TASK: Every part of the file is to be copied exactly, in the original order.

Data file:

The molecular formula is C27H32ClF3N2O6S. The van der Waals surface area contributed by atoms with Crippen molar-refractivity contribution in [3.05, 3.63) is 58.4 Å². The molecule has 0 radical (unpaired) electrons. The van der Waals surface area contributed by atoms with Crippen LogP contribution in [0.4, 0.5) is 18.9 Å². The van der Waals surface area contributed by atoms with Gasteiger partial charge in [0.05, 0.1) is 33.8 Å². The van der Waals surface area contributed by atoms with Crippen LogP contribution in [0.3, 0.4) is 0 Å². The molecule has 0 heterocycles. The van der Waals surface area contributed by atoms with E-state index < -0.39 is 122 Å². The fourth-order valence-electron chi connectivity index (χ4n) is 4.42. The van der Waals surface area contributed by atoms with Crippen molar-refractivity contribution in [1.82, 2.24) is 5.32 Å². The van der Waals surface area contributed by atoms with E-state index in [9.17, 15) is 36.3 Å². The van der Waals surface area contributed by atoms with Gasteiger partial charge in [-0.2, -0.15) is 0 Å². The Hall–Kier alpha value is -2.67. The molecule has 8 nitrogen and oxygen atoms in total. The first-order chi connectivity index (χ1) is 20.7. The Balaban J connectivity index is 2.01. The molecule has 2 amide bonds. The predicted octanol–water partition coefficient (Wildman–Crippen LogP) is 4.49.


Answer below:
The molecular formula is C27H32ClF3N2O6S. The van der Waals surface area contributed by atoms with Crippen molar-refractivity contribution in [3.05, 3.63) is 58.4 Å². The molecule has 0 radical (unpaired) electrons. The van der Waals surface area contributed by atoms with Crippen LogP contribution in [0.4, 0.5) is 18.9 Å². The van der Waals surface area contributed by atoms with Gasteiger partial charge in [0.05, 0.1) is 33.8 Å². The van der Waals surface area contributed by atoms with Crippen LogP contribution in [0.3, 0.4) is 0 Å². The molecule has 0 heterocycles. The van der Waals surface area contributed by atoms with E-state index < -0.39 is 122 Å². The fourth-order valence-electron chi connectivity index (χ4n) is 4.42. The van der Waals surface area contributed by atoms with Crippen molar-refractivity contribution in [1.82, 2.24) is 5.32 Å². The van der Waals surface area contributed by atoms with E-state index in [9.17, 15) is 36.3 Å². The van der Waals surface area contributed by atoms with Gasteiger partial charge in [-0.2, -0.15) is 0 Å². The Hall–Kier alpha value is -2.67. The molecule has 8 nitrogen and oxygen atoms in total. The first-order chi connectivity index (χ1) is 20.7. The Balaban J connectivity index is 2.01. The molecule has 2 amide bonds. The predicted octanol–water partition coefficient (Wildman–Crippen LogP) is 4.49.